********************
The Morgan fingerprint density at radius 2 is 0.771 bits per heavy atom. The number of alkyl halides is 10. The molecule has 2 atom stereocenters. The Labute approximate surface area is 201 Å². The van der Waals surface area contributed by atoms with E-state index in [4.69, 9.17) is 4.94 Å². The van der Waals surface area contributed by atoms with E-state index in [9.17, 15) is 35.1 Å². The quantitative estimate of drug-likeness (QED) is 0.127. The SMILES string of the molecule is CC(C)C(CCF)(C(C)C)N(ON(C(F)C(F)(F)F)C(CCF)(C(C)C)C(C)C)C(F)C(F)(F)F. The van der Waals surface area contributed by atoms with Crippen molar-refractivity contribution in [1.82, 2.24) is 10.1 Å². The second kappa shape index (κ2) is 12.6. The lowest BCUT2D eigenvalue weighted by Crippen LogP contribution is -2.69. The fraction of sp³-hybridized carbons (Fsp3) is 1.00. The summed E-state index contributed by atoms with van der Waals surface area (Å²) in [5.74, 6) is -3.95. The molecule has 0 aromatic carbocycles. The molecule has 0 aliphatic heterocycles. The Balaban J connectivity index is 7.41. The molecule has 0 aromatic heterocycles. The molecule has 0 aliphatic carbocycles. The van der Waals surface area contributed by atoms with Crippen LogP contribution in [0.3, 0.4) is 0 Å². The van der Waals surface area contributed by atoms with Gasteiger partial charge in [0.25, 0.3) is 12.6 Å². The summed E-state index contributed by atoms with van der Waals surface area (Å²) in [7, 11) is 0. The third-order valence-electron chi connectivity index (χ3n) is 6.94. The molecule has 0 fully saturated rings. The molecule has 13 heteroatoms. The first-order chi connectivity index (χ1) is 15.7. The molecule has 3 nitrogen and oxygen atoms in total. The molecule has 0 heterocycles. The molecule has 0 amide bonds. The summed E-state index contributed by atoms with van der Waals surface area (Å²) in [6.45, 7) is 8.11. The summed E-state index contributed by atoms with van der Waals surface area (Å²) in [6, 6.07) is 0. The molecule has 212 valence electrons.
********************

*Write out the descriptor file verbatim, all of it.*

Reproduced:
The Morgan fingerprint density at radius 2 is 0.771 bits per heavy atom. The number of alkyl halides is 10. The molecule has 2 atom stereocenters. The Labute approximate surface area is 201 Å². The van der Waals surface area contributed by atoms with E-state index in [4.69, 9.17) is 4.94 Å². The van der Waals surface area contributed by atoms with E-state index in [9.17, 15) is 35.1 Å². The quantitative estimate of drug-likeness (QED) is 0.127. The SMILES string of the molecule is CC(C)C(CCF)(C(C)C)N(ON(C(F)C(F)(F)F)C(CCF)(C(C)C)C(C)C)C(F)C(F)(F)F. The van der Waals surface area contributed by atoms with Crippen molar-refractivity contribution in [1.82, 2.24) is 10.1 Å². The second kappa shape index (κ2) is 12.6. The lowest BCUT2D eigenvalue weighted by Crippen LogP contribution is -2.69. The fraction of sp³-hybridized carbons (Fsp3) is 1.00. The summed E-state index contributed by atoms with van der Waals surface area (Å²) in [5.74, 6) is -3.95. The molecule has 0 aromatic carbocycles. The molecule has 0 aliphatic heterocycles. The Balaban J connectivity index is 7.41. The molecule has 0 aromatic heterocycles. The molecule has 0 aliphatic carbocycles. The van der Waals surface area contributed by atoms with Crippen LogP contribution in [0.3, 0.4) is 0 Å². The van der Waals surface area contributed by atoms with Gasteiger partial charge in [0.25, 0.3) is 12.6 Å². The summed E-state index contributed by atoms with van der Waals surface area (Å²) in [7, 11) is 0. The third-order valence-electron chi connectivity index (χ3n) is 6.94. The molecule has 0 fully saturated rings. The molecule has 13 heteroatoms. The first-order chi connectivity index (χ1) is 15.7. The molecule has 3 nitrogen and oxygen atoms in total. The molecule has 0 heterocycles. The molecule has 0 amide bonds. The summed E-state index contributed by atoms with van der Waals surface area (Å²) in [6.45, 7) is 8.11. The summed E-state index contributed by atoms with van der Waals surface area (Å²) in [6, 6.07) is 0. The molecule has 212 valence electrons.